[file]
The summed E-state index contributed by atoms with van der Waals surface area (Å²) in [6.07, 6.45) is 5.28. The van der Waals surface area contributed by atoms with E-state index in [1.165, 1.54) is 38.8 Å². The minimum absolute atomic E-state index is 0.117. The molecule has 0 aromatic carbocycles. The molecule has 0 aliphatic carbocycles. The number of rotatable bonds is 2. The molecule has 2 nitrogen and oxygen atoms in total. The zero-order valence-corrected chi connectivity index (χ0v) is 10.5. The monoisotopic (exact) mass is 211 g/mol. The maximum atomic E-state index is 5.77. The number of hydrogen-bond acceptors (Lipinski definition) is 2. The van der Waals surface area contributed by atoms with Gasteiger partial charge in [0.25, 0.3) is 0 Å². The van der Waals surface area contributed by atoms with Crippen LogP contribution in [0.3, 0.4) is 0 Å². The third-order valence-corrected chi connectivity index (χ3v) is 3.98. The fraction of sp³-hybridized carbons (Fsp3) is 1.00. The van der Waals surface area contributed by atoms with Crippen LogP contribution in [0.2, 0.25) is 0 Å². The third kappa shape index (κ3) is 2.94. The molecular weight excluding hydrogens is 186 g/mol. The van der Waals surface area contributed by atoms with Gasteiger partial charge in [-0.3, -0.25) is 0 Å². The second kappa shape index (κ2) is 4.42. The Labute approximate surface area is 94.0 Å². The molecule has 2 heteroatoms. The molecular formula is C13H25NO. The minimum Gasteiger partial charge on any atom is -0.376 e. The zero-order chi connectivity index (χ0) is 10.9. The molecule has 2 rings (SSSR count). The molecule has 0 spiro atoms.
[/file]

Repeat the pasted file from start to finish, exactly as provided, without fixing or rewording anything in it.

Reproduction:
The summed E-state index contributed by atoms with van der Waals surface area (Å²) in [6.07, 6.45) is 5.28. The van der Waals surface area contributed by atoms with E-state index in [1.165, 1.54) is 38.8 Å². The minimum absolute atomic E-state index is 0.117. The molecule has 0 aromatic carbocycles. The molecule has 0 aliphatic carbocycles. The number of rotatable bonds is 2. The molecule has 2 nitrogen and oxygen atoms in total. The zero-order valence-corrected chi connectivity index (χ0v) is 10.5. The monoisotopic (exact) mass is 211 g/mol. The maximum atomic E-state index is 5.77. The number of hydrogen-bond acceptors (Lipinski definition) is 2. The van der Waals surface area contributed by atoms with Gasteiger partial charge in [0.25, 0.3) is 0 Å². The van der Waals surface area contributed by atoms with Crippen LogP contribution in [0.3, 0.4) is 0 Å². The third-order valence-corrected chi connectivity index (χ3v) is 3.98. The fraction of sp³-hybridized carbons (Fsp3) is 1.00. The van der Waals surface area contributed by atoms with Crippen LogP contribution in [0.2, 0.25) is 0 Å². The third kappa shape index (κ3) is 2.94. The molecular weight excluding hydrogens is 186 g/mol. The van der Waals surface area contributed by atoms with Gasteiger partial charge in [-0.3, -0.25) is 0 Å². The second kappa shape index (κ2) is 4.42. The Labute approximate surface area is 94.0 Å². The molecule has 2 heteroatoms. The molecular formula is C13H25NO. The minimum Gasteiger partial charge on any atom is -0.376 e. The zero-order chi connectivity index (χ0) is 10.9. The molecule has 2 rings (SSSR count). The molecule has 0 spiro atoms.